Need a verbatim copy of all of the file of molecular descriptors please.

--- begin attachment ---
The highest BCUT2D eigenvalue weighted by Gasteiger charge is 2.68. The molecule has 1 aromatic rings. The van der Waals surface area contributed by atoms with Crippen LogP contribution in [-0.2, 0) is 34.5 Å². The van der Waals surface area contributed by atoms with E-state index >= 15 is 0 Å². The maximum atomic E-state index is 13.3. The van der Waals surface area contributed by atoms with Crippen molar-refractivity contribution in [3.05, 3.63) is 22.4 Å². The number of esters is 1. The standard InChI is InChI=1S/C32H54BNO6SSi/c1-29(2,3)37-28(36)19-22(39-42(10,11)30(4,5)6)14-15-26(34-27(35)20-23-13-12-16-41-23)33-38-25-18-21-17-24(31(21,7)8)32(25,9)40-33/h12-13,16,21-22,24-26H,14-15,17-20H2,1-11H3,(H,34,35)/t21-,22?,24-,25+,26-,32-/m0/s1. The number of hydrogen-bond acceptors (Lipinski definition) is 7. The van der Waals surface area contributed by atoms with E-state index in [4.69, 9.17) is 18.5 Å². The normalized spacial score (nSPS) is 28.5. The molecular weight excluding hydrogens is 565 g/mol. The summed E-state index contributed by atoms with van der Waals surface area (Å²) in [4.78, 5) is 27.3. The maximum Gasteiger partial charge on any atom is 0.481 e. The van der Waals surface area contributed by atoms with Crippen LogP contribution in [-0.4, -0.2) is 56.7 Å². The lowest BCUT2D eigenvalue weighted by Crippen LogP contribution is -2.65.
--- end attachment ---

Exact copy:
The highest BCUT2D eigenvalue weighted by Gasteiger charge is 2.68. The molecule has 1 aromatic rings. The van der Waals surface area contributed by atoms with Crippen LogP contribution in [-0.2, 0) is 34.5 Å². The van der Waals surface area contributed by atoms with E-state index >= 15 is 0 Å². The maximum atomic E-state index is 13.3. The van der Waals surface area contributed by atoms with Crippen molar-refractivity contribution in [3.05, 3.63) is 22.4 Å². The number of esters is 1. The standard InChI is InChI=1S/C32H54BNO6SSi/c1-29(2,3)37-28(36)19-22(39-42(10,11)30(4,5)6)14-15-26(34-27(35)20-23-13-12-16-41-23)33-38-25-18-21-17-24(31(21,7)8)32(25,9)40-33/h12-13,16,21-22,24-26H,14-15,17-20H2,1-11H3,(H,34,35)/t21-,22?,24-,25+,26-,32-/m0/s1. The number of hydrogen-bond acceptors (Lipinski definition) is 7. The van der Waals surface area contributed by atoms with E-state index in [4.69, 9.17) is 18.5 Å². The normalized spacial score (nSPS) is 28.5. The molecular weight excluding hydrogens is 565 g/mol. The summed E-state index contributed by atoms with van der Waals surface area (Å²) in [4.78, 5) is 27.3. The maximum Gasteiger partial charge on any atom is 0.481 e. The van der Waals surface area contributed by atoms with Crippen LogP contribution in [-0.4, -0.2) is 56.7 Å². The lowest BCUT2D eigenvalue weighted by Crippen LogP contribution is -2.65.